If you wish to know, What are Long term debt funds, their meaning and past performance, this post is something of your interest. You shall also become aware of the risk involved while investing in these mutual funds. You shall also learn about the taxation rules as applicable to these long term debt funds in India.
What are Long Term Debt Funds? Meaning
Long term debt funds are one of the segments of mutual funds which invest in long-term debt securities and money market instruments. The objective of the fund is to derive interest income mainly from corporate bonds and capital appreciation which is dependent on macroeconomic factors like interest rate, liquidity, inflation. These are actively managed funds and are a good alternative for risk-averse investors to achieve financial goals in the long time period.
Long term debt funds are expected to deliver higher return percentage than fixed deposit. These funds are much helpful to those investors who are nearing their retirement and want to have less risk investment option than equity funds. As the fund invests in various papers of debt securities with different credit rating, the Fund manager can have a diversified portfolio of securities according to the macroeconomic factors.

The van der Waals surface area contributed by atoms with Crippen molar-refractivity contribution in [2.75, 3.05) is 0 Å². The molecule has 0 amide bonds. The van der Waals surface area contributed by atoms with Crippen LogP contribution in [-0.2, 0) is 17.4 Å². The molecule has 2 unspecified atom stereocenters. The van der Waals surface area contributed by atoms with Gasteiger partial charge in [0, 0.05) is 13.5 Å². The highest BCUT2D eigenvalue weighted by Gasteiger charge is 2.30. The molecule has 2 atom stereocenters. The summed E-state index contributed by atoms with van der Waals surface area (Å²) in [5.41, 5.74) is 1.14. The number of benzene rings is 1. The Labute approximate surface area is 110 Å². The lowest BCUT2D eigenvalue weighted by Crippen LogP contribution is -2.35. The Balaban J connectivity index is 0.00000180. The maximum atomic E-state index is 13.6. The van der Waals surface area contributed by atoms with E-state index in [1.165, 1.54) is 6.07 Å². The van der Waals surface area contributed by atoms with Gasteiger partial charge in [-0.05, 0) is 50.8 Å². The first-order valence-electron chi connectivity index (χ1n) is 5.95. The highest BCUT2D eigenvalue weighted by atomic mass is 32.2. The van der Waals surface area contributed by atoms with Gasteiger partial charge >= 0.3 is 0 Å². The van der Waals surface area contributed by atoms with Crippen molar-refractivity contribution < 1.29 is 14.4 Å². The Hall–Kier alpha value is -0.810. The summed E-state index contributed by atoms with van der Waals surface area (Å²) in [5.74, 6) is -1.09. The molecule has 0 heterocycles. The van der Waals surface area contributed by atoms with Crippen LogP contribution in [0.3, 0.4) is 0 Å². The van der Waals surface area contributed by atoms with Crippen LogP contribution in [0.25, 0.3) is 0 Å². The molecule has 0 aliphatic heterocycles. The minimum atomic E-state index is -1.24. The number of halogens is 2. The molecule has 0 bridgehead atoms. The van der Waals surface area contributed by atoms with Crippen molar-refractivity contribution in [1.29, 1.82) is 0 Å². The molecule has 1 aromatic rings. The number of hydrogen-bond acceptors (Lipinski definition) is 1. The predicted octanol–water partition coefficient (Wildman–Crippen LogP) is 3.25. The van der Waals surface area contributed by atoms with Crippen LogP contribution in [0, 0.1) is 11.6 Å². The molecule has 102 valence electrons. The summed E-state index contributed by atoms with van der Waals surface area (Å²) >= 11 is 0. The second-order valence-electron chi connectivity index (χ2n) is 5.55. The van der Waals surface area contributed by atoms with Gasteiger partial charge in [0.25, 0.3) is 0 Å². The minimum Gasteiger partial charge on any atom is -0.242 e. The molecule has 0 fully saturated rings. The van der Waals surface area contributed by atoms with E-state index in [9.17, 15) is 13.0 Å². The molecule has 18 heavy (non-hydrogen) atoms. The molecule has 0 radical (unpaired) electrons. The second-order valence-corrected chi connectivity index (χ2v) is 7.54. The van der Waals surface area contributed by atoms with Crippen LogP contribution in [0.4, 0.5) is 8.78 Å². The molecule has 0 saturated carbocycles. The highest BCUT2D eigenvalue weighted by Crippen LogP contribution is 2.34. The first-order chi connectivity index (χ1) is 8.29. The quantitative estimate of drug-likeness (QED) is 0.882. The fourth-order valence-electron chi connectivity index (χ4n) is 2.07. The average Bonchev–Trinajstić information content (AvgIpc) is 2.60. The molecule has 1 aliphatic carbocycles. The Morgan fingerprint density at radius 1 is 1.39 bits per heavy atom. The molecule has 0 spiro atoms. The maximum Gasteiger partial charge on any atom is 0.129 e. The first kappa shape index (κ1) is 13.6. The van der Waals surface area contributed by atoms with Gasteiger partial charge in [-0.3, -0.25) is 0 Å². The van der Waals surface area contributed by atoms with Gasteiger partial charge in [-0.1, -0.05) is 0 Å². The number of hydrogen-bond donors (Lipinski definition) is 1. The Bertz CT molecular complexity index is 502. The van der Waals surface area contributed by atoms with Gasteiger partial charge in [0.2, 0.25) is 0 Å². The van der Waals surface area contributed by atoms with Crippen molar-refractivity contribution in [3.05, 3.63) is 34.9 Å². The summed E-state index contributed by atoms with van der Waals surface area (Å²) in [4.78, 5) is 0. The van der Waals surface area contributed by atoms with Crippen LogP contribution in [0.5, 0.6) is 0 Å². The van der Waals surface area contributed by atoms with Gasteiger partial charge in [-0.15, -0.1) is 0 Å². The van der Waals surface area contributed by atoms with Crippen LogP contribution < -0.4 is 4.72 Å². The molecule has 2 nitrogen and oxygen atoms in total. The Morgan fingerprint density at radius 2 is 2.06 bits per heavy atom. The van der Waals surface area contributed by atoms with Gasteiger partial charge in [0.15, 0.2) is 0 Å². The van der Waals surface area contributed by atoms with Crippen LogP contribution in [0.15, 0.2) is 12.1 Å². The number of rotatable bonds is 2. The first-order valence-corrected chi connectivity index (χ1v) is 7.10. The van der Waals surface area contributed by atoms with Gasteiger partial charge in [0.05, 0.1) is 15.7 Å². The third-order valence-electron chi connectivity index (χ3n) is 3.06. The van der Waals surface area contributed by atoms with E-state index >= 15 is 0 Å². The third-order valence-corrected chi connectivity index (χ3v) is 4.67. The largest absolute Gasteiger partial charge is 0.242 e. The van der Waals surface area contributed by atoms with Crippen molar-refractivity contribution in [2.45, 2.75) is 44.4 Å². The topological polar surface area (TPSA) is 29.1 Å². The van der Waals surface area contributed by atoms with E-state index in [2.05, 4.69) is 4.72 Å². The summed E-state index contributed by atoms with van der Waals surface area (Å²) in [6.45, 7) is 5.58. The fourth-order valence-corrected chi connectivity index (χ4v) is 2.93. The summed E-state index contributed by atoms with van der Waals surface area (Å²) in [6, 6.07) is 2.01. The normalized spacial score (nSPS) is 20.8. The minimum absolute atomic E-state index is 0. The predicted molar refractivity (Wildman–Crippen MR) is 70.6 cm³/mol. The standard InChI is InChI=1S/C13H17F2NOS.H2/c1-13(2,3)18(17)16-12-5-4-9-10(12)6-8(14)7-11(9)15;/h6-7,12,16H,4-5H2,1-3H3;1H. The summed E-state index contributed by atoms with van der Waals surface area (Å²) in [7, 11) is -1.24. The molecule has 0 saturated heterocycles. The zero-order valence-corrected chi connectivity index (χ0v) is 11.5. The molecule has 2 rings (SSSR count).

How do Long Term Debt Funds work?
Long-term Debt mutual funds can be categorised into two segments:
- Income Funds
- Gilt Fund
1. Income Funds:
These funds invest in a mix of government bonds, corporate bonds, government securities, securitized debt. The investments are made in high credit rated securities as this helps to provide liquidity and avoid volatility in the portfolio. The objective of the fund is to generate regular interest income to investors. As the price of the fund is impacted by interest rate risk, inflation, liquidity in the system which may result in capital appreciation of the fund.
In a falling interest rate scenario yield of the bond will decrease, thus increasing the price of the bond and conversely when interest rate rises yield of the fund increases and price decreases. The fund manager proportionately adjusts the holding of the portfolio to avoid the risk of downside.
2. GILT Funds:
Gilt funds invest in only government securities of longer maturities. The credit rating of the securities is highest as they are issued by the government. As it has only G-sec in its portfolio, the impact of interest change in yield of the fund is more. With favourable economic direction, there is an opportunity for investors to get higher returns.
GILT funds are more volatile than Income Funds as the type of the securities involved and Income Funds diversify their portfolio in order to get maximum gains. During rising interest rate period, GILT fund becomes unattractive as yield rises and prices fall. By keeping a longer time view and investing systematically, returns can be maximised.
Long Term Debt Funds: Return & Risk